In a perfect world, content would be judged solely on the information it provides. The strength of a piece would depend exclusively on its subject matter, and how that subject is articulated through words and images. But in the online world, great information isn’t enough—you also need to present that information efficiently, and in an aesthetically pleasing way.
So why is this the case, and what can you do to make your content easier to read?
Making Your Content Easy to Read
Content that’s easier to read is always going to outperform content that’s hard to read, all else being equal. Why?
- Competition. There are millions of websites producing content on a regular basis, and online readers have lots of choices. Offering highly readable content could give you the edge you need to succeed.
- Retention. Content that’s easy to read keeps readers engaged for longer, which retains them on your site, increasing your chances for conversion (and increasing the memorability of your brand).
- Scannability. Well-organized content is also scannable, which means readers can quickly glance at the content, from top to bottom, and pick out the information most relevant to them. It saves time and makes the article easy to review in the future as well.
- Linkability. People are more likely to link to readable content since they’ll be able to find important, citable details faster and more obviously.
- Shareability. Readable articles are also more shareable since they offer a quick, easy read.
How to Do It
So what can you do to improve the readability of your content?
1. Segment your article into multiple sections. First, work to segment your article into multiple sections (especially if it’s a long one). This helps guide the reader to whichever section is most relevant to them, and prevents your article from becoming a giant, indiscernible block of text. For example, when writing about things to do in Rome, you can separate your guide based on things like restaurants, incredible views, or ancient ruins.
2. Use bold headers. When starting a new section or sub-section, make sure you’re using bold font. This distinguishes section headers from other swaths of text, and guides readers’ eyes to the most important bits of the article when they’re skimming it. Try to keep your headers relatively short as well, to avoid reader fatigue.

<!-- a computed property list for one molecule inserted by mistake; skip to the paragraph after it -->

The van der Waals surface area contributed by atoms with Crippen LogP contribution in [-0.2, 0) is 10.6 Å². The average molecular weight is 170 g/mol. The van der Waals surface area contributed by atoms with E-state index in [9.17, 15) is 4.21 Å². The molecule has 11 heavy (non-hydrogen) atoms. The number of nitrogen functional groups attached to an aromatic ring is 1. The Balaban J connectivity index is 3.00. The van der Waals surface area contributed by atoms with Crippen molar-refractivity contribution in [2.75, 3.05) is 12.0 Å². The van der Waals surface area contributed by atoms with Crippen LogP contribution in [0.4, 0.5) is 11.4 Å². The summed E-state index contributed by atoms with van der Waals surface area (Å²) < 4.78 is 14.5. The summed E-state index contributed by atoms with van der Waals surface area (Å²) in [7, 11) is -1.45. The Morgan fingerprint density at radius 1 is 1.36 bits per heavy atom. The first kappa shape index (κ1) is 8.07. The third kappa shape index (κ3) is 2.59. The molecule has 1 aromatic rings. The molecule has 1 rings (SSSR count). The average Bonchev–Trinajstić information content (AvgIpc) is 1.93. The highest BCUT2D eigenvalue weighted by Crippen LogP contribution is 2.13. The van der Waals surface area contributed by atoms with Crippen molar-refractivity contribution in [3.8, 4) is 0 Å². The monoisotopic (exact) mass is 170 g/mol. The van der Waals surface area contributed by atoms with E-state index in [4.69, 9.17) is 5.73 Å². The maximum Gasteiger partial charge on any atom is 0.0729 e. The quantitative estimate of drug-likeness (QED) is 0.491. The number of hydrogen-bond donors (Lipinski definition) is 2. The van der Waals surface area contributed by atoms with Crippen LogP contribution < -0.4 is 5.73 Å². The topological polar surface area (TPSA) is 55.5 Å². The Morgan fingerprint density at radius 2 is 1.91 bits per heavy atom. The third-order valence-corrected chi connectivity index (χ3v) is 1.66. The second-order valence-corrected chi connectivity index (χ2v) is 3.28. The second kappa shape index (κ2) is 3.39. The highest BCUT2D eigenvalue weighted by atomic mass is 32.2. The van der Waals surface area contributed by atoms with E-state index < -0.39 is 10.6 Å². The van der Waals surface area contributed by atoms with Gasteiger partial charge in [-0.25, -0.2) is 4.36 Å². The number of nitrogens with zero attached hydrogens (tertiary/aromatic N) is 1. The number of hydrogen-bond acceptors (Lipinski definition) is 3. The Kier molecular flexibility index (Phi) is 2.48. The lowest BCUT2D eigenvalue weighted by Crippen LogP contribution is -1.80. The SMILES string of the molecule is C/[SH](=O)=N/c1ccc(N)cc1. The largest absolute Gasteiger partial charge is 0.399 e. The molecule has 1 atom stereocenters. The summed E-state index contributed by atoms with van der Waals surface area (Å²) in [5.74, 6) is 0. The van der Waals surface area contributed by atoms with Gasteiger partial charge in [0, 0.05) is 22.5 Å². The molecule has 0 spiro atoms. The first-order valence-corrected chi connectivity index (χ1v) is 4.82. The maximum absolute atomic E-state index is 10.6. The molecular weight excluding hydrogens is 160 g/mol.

3. Make your font bigger and clearer. As a general rule, the bigger and clearer your font is, the happier your readers are going to be. You may be tempted to use a fancy-looking or unique font on your site; after all, it may better reflect your brand or distinguish you from the competition. But plain, unexciting fonts are often better just because they’re more legible.
4. Watch your colors. By that same token, be careful which colors you use for your text and the background of your website. Black on white is always a reliable standby, but be careful choosing strong colors for either option; you could instantly make your text harder to decipher.
5. Embed occasional images. Images aren’t inherently readable, so they may seem like a strange item to include on this list, but embedding occasional images can make your article easier to follow and digest. For example, if you’re writing about how car engines work, occasional images about the processes involved draw readers’ eyes to the appropriate section, and help them understand the text on a deeper level at the same time.
6. Mix up traditional, bold, and italic text. Try to vary the type of text you’re using. Standard formatted font is the default norm, but throw in occasional swaths of italic or bold text to give the eye some variation.
7. Mix up long and short sentences. Additionally, try alternating between long and short sentences. It will make your paragraphs flow together more cohesively, and will also make your content easier to follow.
8. Make your paragraphs shorter. Today’s standards dictate short paragraphs as the norm. Shorter paragraphs allow for more space between sentences, and more time for eyes to relax before moving onto the next bit of text (which is especially important when scrolling on mobile devices).
9. Rely on bullet points and lists. Finally, when listing items, make sure you organize them into bulleted or numerical lists (with bold fonts). These are easy to read and follow, and are perfect for people who only want to skim your content.
Readability isn’t going to make your content an instant success, but it’s an essential ingredient to producing high-quality content that people actually want to read. These improvements may be all it takes to transform a good article into a great one, so don’t neglect them in your own work.